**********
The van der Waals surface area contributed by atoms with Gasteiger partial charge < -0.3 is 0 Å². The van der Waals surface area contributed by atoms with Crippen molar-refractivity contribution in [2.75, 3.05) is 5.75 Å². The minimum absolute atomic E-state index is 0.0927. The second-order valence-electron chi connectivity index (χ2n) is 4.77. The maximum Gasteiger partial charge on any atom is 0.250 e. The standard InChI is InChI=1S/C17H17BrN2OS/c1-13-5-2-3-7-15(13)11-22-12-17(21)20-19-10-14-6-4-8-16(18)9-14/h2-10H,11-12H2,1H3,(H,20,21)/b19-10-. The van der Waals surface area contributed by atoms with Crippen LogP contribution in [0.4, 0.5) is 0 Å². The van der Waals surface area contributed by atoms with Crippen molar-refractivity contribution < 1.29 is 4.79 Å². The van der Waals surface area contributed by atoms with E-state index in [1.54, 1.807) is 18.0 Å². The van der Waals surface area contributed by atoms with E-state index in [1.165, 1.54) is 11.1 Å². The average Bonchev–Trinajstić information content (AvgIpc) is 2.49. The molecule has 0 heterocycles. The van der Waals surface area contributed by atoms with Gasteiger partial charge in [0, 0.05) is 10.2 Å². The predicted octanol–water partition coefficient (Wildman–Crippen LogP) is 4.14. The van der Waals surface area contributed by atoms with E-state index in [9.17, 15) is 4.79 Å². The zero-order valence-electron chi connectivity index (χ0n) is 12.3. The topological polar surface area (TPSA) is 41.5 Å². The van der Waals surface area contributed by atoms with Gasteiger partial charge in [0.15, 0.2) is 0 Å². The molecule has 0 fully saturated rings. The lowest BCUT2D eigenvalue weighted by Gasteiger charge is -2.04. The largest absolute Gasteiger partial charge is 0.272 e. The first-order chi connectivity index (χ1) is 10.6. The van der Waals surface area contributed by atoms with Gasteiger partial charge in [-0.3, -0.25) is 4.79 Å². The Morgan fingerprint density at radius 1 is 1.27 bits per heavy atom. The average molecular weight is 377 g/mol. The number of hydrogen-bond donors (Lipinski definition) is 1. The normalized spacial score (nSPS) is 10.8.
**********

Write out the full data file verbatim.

The van der Waals surface area contributed by atoms with Gasteiger partial charge < -0.3 is 0 Å². The van der Waals surface area contributed by atoms with Crippen molar-refractivity contribution in [2.75, 3.05) is 5.75 Å². The minimum absolute atomic E-state index is 0.0927. The second-order valence-electron chi connectivity index (χ2n) is 4.77. The maximum Gasteiger partial charge on any atom is 0.250 e. The standard InChI is InChI=1S/C17H17BrN2OS/c1-13-5-2-3-7-15(13)11-22-12-17(21)20-19-10-14-6-4-8-16(18)9-14/h2-10H,11-12H2,1H3,(H,20,21)/b19-10-. The van der Waals surface area contributed by atoms with Crippen LogP contribution in [0.4, 0.5) is 0 Å². The van der Waals surface area contributed by atoms with Crippen molar-refractivity contribution < 1.29 is 4.79 Å². The van der Waals surface area contributed by atoms with E-state index in [1.54, 1.807) is 18.0 Å². The van der Waals surface area contributed by atoms with E-state index in [1.165, 1.54) is 11.1 Å². The average Bonchev–Trinajstić information content (AvgIpc) is 2.49. The molecule has 0 heterocycles. The van der Waals surface area contributed by atoms with Gasteiger partial charge in [0, 0.05) is 10.2 Å². The predicted octanol–water partition coefficient (Wildman–Crippen LogP) is 4.14. The van der Waals surface area contributed by atoms with E-state index in [9.17, 15) is 4.79 Å². The zero-order valence-electron chi connectivity index (χ0n) is 12.3. The topological polar surface area (TPSA) is 41.5 Å². The van der Waals surface area contributed by atoms with Gasteiger partial charge in [0.15, 0.2) is 0 Å². The molecule has 0 fully saturated rings. The lowest BCUT2D eigenvalue weighted by Gasteiger charge is -2.04. The largest absolute Gasteiger partial charge is 0.272 e. The first-order chi connectivity index (χ1) is 10.6. The van der Waals surface area contributed by atoms with Gasteiger partial charge in [-0.3, -0.25) is 4.79 Å². The Morgan fingerprint density at radius 1 is 1.27 bits per heavy atom. The average molecular weight is 377 g/mol. The number of hydrogen-bond donors (Lipinski definition) is 1. The normalized spacial score (nSPS) is 10.8.